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Early Warning Models to Identify Financial Institutions at Risk of Failure

Most Central Banks in the COMESA region relies on a differentiated mix of off-site monitoring procedures and on-site examinations to identify risks in banking institutions. These approaches have been supplemented by new statistical models to predict banks with early stage of capital distress and banks’ rating down grade or upgrade.

Banks failure have significant cost in terms of the adverse impact on a country’s financial stability and economic growth especially in developing countries where the financial markets are less developed and banking institutions dominates the financial system.

Aware that early detection of distressed financial institutions helps to manage timely supervisory interventions, and allow the institutions to avoid failure, the COMESA Committee of Governors of Central Banks, in March this year, directed the COMESA Monetary Institute to build the capacity of their staff in this respect.

“These tools will supplement the techniques which Central Banks are currently using to assess the robustness of the financial sector, its exposure to risks and its vulnerabilities to shocks, “he said. “The training will enable the participants to become good advisors to their policy makers on issues related with financial system stability.”

Subsequently, from 1 – 5 October 2018, the CMI conducted a training programme on “Early Warning Models to Avoid Financial Distress in Banks: An Application of Multinomial Panel Data Analysis” for COMESA Central Banks in Nairobi, Kenya. The objective of the training was to equip participants with econometric skills to build Early Warning Models to avoid financial distress in banks using panel data analysis.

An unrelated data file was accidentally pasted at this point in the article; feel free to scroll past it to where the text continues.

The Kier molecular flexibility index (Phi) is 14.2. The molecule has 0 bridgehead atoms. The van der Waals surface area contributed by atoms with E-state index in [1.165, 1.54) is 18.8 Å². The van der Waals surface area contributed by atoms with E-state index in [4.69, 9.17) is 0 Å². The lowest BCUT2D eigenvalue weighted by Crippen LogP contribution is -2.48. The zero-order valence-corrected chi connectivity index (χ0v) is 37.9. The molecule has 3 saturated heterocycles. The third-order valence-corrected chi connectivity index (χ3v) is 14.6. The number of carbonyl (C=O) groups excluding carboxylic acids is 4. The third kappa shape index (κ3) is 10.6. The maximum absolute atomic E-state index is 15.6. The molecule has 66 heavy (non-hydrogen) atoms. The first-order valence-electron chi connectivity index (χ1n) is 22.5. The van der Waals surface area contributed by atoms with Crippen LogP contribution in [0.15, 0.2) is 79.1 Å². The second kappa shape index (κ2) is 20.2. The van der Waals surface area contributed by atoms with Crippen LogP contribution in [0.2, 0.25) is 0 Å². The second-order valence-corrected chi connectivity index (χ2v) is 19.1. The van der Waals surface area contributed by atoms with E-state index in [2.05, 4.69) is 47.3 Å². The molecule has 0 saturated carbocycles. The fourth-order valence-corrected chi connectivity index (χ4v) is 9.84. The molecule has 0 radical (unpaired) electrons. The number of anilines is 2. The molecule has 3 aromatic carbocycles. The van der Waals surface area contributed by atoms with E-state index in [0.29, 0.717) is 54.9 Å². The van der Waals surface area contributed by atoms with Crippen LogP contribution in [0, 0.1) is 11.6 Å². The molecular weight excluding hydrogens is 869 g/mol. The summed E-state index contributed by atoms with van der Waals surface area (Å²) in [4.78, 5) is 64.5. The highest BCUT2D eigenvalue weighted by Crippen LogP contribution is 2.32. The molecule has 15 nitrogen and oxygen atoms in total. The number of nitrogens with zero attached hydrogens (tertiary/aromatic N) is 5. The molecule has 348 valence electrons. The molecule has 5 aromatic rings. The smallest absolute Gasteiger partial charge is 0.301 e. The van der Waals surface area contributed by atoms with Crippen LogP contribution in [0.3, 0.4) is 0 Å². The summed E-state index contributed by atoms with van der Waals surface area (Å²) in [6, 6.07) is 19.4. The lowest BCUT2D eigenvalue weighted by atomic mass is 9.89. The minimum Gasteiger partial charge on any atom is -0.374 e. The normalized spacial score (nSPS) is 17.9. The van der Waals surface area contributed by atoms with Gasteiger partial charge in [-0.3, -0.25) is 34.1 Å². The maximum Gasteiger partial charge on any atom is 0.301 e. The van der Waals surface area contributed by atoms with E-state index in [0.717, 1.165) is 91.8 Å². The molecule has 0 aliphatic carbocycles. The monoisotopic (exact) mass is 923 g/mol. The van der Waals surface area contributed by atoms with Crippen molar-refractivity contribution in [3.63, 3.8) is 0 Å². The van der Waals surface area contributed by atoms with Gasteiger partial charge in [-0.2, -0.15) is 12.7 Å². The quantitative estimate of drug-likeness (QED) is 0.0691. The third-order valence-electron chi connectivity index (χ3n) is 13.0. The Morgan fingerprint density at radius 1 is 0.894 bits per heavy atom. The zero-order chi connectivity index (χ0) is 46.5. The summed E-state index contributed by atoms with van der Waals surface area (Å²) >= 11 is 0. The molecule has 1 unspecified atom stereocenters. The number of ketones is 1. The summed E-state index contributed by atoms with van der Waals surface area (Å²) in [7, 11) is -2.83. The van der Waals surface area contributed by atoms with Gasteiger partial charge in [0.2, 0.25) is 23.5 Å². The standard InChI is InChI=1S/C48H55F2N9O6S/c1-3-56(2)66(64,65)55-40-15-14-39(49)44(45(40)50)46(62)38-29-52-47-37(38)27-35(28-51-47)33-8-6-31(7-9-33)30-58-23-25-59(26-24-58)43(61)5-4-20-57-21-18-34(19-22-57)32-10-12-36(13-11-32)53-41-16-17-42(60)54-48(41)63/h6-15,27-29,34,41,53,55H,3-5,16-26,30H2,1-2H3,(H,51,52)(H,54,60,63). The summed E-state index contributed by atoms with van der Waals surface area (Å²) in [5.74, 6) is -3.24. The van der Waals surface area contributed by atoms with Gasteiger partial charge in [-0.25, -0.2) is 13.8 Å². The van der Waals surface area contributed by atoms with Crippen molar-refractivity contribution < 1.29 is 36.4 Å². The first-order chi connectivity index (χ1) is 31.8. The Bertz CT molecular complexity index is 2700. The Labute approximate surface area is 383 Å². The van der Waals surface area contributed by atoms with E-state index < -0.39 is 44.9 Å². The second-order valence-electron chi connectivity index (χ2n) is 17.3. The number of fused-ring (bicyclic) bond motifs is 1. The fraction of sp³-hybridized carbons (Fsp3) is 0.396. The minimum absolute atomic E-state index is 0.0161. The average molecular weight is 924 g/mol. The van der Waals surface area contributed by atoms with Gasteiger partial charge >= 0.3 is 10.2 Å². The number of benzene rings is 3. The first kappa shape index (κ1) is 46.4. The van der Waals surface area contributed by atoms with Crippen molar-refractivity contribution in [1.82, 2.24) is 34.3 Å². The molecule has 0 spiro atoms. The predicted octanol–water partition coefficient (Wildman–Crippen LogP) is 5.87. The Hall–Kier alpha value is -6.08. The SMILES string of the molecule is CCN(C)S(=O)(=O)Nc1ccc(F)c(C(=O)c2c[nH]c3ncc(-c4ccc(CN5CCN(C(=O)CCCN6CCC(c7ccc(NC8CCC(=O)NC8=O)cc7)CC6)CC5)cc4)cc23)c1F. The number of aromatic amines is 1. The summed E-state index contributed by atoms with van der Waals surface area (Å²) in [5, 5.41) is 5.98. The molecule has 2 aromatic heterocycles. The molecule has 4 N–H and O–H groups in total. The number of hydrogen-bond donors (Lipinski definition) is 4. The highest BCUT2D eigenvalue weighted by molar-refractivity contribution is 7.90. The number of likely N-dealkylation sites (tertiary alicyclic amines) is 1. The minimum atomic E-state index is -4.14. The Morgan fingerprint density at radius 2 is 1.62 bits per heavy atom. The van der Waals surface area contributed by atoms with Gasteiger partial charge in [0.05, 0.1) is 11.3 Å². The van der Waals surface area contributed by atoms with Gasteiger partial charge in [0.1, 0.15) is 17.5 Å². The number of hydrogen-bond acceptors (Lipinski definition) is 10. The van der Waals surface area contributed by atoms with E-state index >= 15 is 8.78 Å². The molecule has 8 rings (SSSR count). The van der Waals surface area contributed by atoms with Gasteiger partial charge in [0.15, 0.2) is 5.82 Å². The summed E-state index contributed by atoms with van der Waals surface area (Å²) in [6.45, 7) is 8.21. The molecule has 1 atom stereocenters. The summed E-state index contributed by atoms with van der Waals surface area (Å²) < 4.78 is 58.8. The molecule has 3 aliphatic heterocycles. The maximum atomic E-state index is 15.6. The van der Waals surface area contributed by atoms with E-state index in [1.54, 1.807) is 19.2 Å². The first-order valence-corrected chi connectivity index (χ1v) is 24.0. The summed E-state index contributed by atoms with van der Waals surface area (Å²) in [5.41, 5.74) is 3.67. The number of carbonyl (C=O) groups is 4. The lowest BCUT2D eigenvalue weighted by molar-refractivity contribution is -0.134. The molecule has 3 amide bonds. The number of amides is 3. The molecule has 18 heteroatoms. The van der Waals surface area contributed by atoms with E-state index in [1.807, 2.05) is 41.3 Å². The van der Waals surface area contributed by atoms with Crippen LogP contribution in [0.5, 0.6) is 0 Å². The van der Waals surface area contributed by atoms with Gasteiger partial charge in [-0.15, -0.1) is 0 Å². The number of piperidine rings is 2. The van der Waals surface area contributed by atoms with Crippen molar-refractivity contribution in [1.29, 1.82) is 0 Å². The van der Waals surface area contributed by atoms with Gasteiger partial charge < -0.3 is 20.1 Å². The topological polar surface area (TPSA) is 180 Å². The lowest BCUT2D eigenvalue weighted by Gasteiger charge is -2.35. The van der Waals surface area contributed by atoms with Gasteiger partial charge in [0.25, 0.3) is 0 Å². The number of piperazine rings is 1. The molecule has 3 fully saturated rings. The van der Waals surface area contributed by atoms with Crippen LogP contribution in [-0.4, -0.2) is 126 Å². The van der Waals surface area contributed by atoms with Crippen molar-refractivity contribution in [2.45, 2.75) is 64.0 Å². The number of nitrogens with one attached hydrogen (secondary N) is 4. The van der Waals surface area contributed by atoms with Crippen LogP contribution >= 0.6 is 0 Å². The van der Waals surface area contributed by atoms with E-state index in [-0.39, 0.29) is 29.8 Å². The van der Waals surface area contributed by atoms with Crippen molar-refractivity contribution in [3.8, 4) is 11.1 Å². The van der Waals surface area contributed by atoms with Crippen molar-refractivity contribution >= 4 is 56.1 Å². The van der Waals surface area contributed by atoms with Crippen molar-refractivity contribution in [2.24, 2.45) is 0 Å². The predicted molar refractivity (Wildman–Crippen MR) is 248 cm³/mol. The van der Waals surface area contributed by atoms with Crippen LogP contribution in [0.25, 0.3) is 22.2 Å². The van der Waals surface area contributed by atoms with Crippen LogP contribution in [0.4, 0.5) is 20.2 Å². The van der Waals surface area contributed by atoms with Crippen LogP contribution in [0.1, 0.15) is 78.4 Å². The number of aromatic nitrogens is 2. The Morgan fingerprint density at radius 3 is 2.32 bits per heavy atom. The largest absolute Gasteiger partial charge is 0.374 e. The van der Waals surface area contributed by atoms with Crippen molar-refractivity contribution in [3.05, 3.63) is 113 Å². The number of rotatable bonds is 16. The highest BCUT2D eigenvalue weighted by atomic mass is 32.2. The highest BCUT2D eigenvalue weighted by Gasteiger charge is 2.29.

Delegates from eleven Central Banks of COMESA Member States namely: D R Congo, Djibouti, Egypt, Eswatini, Madagascar, Malawi, Mauritius, Sudan, Uganda, Zambia and Zimbabwe attended the training.

In is address, CMI Director Mr. Ibrahim Zeidy, said the training on multinomial panel data analysis was timely and an important tool to predict banks with an early stage of distress.

“These tools will supplement the techniques which Central Banks are currently using to assess the robustness of the financial sector, its exposure to risks and its vulnerabilities to shocks, “he said. “The training will enable the participants to become good advisors to their policy makers on issues related with financial system stability.”

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